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J Biophotonics. 2009 Mar;2(3):127-39. doi: 10.1002/jbio.200810039.

Correlation of histology and linear and nonlinear microscopy of the living human cornea.

Author information

  • Department of Biological Engineering, Massachusetts Institute of Technology, Cambridge, Massachusetts, USA. bmasters@mit.edu


The morphology and the function of cellular and non-cellular structures in the living human cornea can be determined with modern correlative linear and nonlinear optical microscopic techniques and histology. Correlative microscopy is based on the use of different optical techniques to study the same specimen, ideally at the same location within the specimen, in order to increase the functional and/or morphological understanding of the specimen. A case study to assess the effect of overnight lid-closure on in vivo human corneal morphology is presented to illustrate correlative linear microscopy and optical low-coherence reflectometry. Nonlinear multiphoton excitation microscopy provides functional information on cellular metabolism based on the intrinsic fluorescence from the reduced pyridine nucleotides and the oxidized flavoproteins. Second-harmonic generation microscopy, a scattering process that does not deposit net energy into the tissue, provides structural information on corneal collagen organization. Molecular third-harmonic generation microscopy generates a signal in all materials and it an emerging technique. Coherent anti-Stokes Raman scattering microscopy provides chemical imaging for biology and medicine. The comparison and limitations of these microscopic modalities, linear and nonlinear microscopy applied to the cornea, and a review of some key findings is analyzed. A correlative integration and correlation of linear and nonlinear microscopies to study corneal function and structure is proposed to validate the clinical interpretation of microscopic images of the cornea.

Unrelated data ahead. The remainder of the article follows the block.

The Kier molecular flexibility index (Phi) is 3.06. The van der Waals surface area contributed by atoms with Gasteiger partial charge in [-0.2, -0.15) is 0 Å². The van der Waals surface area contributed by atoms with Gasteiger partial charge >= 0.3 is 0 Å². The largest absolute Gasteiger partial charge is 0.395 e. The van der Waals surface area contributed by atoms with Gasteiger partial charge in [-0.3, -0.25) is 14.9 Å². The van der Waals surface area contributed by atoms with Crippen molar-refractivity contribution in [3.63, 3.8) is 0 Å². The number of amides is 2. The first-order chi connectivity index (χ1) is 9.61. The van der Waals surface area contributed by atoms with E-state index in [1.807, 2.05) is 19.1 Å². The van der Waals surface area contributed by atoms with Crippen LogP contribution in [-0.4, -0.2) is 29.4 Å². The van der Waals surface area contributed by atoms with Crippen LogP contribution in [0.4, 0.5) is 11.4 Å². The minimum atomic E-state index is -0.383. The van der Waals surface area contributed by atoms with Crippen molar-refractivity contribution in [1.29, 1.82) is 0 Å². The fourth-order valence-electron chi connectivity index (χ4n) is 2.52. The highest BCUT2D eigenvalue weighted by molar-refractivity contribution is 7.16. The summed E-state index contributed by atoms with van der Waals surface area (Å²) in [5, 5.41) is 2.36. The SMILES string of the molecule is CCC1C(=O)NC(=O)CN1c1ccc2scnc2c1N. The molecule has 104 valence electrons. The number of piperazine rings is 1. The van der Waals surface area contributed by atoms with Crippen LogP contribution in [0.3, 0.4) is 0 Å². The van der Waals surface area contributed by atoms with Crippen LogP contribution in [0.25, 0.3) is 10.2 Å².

[PubMed - indexed for MEDLINE]
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